Sixty-four years ago this month, the black box was invented. The black box is the nickname for the flight data recorder that is on every commercial airliner to help investigators understand what occurred leading up to a plane crash. It records instrument readings and valuable aircraft information, as well as a recording of the pilots’ conversation. This information is vital to help authorities understand what caused the crash. The interesting thing is that the black box is no longer black, but instead bright orange. So I guess Netflix is correct. Orange is the new black. And just like the popular TV show, black boxes are becoming more popular in the utility rate-making process.
During the utility rate-making process, there are public hearings, witnesses, evidence submitted, and the process is very transparent to help the public understand how rates are established. However, sometimes that’s not the case. On some occasions, the public, and many times the regulators themselves, are not privy to the information on how rates charged to the consumers are established. These are called “black box” settlements, where all the interested parties meet in private and hammer out a deal on what the rates should be and how they should be structured.
The difference between a flight data recorder black box and a regulatory black box settlement is that aviation investigators rely on the indestructible material of the black box to protect the critical data so they can understand what happened in the event of a crash. In utility rate-making, interested parties of rate cases rely on the black box to keep regulators from the necessary data to assist them in making an informed decision on whether or not to approve the rates to be charged to the public. Instead, they are given ancillary evidence that all the parties in the case are ok with the deal or at least “do not oppose” the stipulation and agreement.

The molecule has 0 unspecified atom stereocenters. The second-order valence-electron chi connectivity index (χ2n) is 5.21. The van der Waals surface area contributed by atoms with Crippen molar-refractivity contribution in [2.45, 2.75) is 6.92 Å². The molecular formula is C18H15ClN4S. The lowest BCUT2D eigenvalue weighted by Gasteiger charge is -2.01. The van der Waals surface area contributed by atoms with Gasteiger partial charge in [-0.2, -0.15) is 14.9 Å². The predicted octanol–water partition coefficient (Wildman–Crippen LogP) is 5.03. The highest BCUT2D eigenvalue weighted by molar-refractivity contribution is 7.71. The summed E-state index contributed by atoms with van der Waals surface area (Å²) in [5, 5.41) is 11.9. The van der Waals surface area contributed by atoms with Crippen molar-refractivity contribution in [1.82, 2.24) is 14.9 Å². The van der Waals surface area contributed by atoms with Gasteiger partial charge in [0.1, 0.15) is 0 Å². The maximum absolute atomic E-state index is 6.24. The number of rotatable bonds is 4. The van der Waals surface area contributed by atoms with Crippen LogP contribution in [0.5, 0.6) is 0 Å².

So for example, in a black box settlement, if I asked what the ROE (Return on Equity) is for the utility in these new rates, I would get several different answers from various parties in the rate case, all basing their number on what they think it will be. After the rates go into effect, I could work the formula for ROE backwards (if I knew some other information such as operational costs or rate base) but the horse has left the barn by then.
During the last rate case when there was a black box settlement, I asked the question of how is this different than when Nancy Pelosi was talking about the Affordable Care Act when she famously quipped “we have to pass it to find out what is in it.”
I heard crickets from the lawyers. Then one had the guts to venture an answer (of which I respected); however, that answer was that I should get comfort that everyone from the Office of Public Counsel, to the utility, to environmental groups, to large retail and industrial users were all ok with the black box agreement. I do agree it is hard to get all those diametrically opposed groups to agree on anything (except that simplifyingenergy.com is a phenomenal website), but my life experience has shown me that when someone says “trust me” I should be very cautious and safeguard my wallet.
So if a rate case stipulation goes down in flames at some point in the future, at least when the next utility commission is sifting through the wreckage, they will hear me asking tough questions, if they can hear anything over the sounds of the crickets chirping.
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